|Minimum legal requirements|
|Failure by employer or employee to give notice|
|Rights during notice|
|Payments in lieu of notice|
- Both employers and employees have a legal right to minimum notice if the contract is terminated.
- Once notice has been by either the employer or employee it cannot unilaterally be withdrawn.
- In certain circumstances, employees have the right to be paid a minimum wage during their statutory notice period, even where they do not actually work during that period.
Minimum legal requirements
- Once an employee has worked continuously for at least 1 month, he or she is then entitled to 1 week's notice for each completed year of service up to a maximum of 12 weeks' notice. Thus: from 1 month to 1 year - 1 week's notice; 2 years - 2 weeks' notice; 3 years - 3 weeks' notice etc.
- An employee who has been continuously employed for 1 month or more must give at least 1 week's notice of termination.
- These are the legal minimum periods. The contract of employment can provide for more notice from either party but cannot provide for less than the statutory minimum.
- The written statement must set out the periods of notice.
- If the contract does not mention notice, a tribunal/court will imply 'reasonable' notice - which will vary according to the seniority and length of service of the employee.
- Once either party has given notice, the legal position is that notice cannot be withdrawn unilaterally.
Failure by employer or employee to give notice
- If the employer fails to give proper notice, it amounts to a breach of contract and entitles the employee to sue for damages (i.e. the pay and benefits due during the notice period). An employer will usually avoid this scenario by giving pay in lieu.
- If the employee fails to give proper notice, it also amounts to a breach of contract.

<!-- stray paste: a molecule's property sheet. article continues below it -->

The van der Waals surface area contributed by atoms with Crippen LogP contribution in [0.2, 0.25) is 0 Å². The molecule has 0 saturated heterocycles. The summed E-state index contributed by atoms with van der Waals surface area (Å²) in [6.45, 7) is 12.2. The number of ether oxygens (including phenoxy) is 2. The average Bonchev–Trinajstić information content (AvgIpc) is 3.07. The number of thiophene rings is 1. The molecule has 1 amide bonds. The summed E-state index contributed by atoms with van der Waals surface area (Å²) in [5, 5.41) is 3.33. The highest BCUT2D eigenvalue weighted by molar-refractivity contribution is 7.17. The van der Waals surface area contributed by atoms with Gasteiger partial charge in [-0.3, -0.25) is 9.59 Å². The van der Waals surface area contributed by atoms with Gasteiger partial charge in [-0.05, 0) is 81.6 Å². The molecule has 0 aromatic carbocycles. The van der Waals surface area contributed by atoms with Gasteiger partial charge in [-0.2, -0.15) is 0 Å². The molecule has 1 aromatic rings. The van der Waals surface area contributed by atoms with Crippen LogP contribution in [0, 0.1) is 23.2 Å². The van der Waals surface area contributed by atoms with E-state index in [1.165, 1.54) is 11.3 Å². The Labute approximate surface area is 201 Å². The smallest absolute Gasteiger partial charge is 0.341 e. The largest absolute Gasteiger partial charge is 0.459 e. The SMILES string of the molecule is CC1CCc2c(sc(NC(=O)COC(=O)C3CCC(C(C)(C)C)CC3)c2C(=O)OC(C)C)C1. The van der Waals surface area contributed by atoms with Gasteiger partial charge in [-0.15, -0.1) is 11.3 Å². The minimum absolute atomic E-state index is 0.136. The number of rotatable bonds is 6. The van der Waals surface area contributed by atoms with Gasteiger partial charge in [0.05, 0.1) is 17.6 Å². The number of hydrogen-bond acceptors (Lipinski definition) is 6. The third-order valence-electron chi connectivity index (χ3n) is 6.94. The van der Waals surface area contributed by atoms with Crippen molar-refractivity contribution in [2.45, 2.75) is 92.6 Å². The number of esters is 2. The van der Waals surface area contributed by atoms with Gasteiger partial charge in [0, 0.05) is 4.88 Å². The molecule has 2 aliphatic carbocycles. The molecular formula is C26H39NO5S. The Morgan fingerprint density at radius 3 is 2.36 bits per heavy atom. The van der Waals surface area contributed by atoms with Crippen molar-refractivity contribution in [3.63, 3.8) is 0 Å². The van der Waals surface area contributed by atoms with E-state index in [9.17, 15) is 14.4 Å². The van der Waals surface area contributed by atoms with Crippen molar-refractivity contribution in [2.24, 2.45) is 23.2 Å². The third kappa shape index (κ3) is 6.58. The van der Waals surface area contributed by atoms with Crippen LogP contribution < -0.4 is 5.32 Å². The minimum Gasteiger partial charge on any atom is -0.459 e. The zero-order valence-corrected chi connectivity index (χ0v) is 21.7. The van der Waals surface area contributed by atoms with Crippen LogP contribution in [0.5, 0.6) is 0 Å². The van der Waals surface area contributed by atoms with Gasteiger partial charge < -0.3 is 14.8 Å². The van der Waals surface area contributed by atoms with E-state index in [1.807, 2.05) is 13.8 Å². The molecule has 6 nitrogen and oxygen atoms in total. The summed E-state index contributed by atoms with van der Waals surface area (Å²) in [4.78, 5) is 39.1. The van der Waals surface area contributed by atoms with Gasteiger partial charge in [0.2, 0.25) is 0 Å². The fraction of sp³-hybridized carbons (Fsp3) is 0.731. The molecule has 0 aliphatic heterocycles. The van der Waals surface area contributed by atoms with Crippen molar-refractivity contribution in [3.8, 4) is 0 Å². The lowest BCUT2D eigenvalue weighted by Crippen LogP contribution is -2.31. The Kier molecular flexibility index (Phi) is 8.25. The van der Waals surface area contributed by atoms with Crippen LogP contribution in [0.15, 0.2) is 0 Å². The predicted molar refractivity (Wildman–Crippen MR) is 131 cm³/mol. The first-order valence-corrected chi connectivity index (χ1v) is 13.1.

- An employer's options in such a case are limited. It cannot withhold pay lawfully due under the contract. The only option is to sue the employee for breach of contract for any loss suffered. In most cases retrieving such a loss through the courts would not be worthwhile unless the amount was quantifiable and substantial, e.g. where the employee's breach had led directly to the loss of a large order.
- Should the employee leave without giving notice, the employer is not obliged to give the employee a reference. Contractual leave over and above the statutory leave entitlement can also lawfully be withheld, but only if there is provision for this in the contract.
- The employer cannot refuse to pay accrued holiday pay as this would breach the Working Time Regulations.
Rights during notice
- Employees who are on sick leave, holiday or absent because of pregnancy or parental leave during any part of their notice period are entitled to their full weekly pay even if they have exhausted their contractual sick pay entitlement - unless their contractual notice is at least 1 week longer than the statutory minimum. For example, if an employee with 2 years' service is entitled to 1 month's notice, he cannot take advantage of this provision, whereas if the notice period was 2 weeks, the provision would apply.
- An employee who is under notice of redundancy is legally entitled to take reasonable paid time off during working hours to look for a new job or make arrangements for training. The employee must have 2 years' service to take advantage of this right.
Payments in lieu of notice
- Where an employer dismisses an employee without proper notice, it will be in breach of contract. However, if the employer has given a payment in lieu of notice (PILON), an employee will not be able to recover damages for such a breach.
- Any PILON must compensate the employee fully for all the pay and benefits which would have accrued during the notice period, e.g. company car or private medical insurance.
- Employers who ask an employee to leave with pay in lieu must make it clear that the effective date of termination is the date the employee leaves and not the date on which the notice would have expired.
- Claims for PILONS cannot generally be pursued under the protection of wages provisions as they do not fall within the definition of wages.
- The one exception to this is so-called 'garden leave' where the employer gives proper notice of termination, tells the employee that he need not work until the termination date and gives him the pay attributable to the notice period in a lump sum. This involves no breach of contract by the employer as the employment relationship continues until the notice expires and the lump sum payment is simply of advance payment of salary. Such 'garden leave' payments are wages and protected by the law on deductions from wages.
- If the contract of employment provides for a PILON it will be chargeable to income tax in the normal way. Where there is no contractual provision for a PILON, and importantly no custom or practice of making such payments, the first £30,000 of such a payment will generally be tax free.